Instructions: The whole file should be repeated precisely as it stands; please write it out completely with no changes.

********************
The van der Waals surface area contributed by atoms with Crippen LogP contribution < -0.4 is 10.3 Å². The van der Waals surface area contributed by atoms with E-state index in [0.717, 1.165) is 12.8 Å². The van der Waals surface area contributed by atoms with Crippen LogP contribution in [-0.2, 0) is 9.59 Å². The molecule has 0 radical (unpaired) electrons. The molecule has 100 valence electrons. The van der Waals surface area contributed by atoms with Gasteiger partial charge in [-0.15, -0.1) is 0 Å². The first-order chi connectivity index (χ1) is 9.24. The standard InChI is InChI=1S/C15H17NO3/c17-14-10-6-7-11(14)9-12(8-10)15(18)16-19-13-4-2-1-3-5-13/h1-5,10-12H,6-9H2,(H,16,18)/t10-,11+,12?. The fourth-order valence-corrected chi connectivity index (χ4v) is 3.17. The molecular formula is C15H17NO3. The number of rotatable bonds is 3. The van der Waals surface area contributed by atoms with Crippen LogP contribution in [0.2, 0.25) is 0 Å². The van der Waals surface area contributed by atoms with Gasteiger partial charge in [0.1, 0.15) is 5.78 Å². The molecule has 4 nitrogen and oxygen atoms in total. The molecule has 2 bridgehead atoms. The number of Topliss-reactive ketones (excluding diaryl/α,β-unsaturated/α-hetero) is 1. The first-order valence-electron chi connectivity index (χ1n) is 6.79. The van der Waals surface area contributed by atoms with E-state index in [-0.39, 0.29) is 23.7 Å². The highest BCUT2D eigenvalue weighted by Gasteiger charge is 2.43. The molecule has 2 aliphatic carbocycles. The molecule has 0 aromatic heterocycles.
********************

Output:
The van der Waals surface area contributed by atoms with Crippen LogP contribution < -0.4 is 10.3 Å². The van der Waals surface area contributed by atoms with E-state index in [0.717, 1.165) is 12.8 Å². The van der Waals surface area contributed by atoms with Crippen LogP contribution in [-0.2, 0) is 9.59 Å². The molecule has 0 radical (unpaired) electrons. The molecule has 100 valence electrons. The van der Waals surface area contributed by atoms with Gasteiger partial charge in [-0.15, -0.1) is 0 Å². The first-order chi connectivity index (χ1) is 9.24. The standard InChI is InChI=1S/C15H17NO3/c17-14-10-6-7-11(14)9-12(8-10)15(18)16-19-13-4-2-1-3-5-13/h1-5,10-12H,6-9H2,(H,16,18)/t10-,11+,12?. The fourth-order valence-corrected chi connectivity index (χ4v) is 3.17. The molecular formula is C15H17NO3. The number of rotatable bonds is 3. The van der Waals surface area contributed by atoms with Crippen LogP contribution in [0.2, 0.25) is 0 Å². The van der Waals surface area contributed by atoms with Gasteiger partial charge in [0.1, 0.15) is 5.78 Å². The molecule has 4 nitrogen and oxygen atoms in total. The molecule has 2 bridgehead atoms. The number of Topliss-reactive ketones (excluding diaryl/α,β-unsaturated/α-hetero) is 1. The first-order valence-electron chi connectivity index (χ1n) is 6.79. The van der Waals surface area contributed by atoms with E-state index in [-0.39, 0.29) is 23.7 Å². The highest BCUT2D eigenvalue weighted by Gasteiger charge is 2.43. The molecule has 2 aliphatic carbocycles. The molecule has 0 aromatic heterocycles.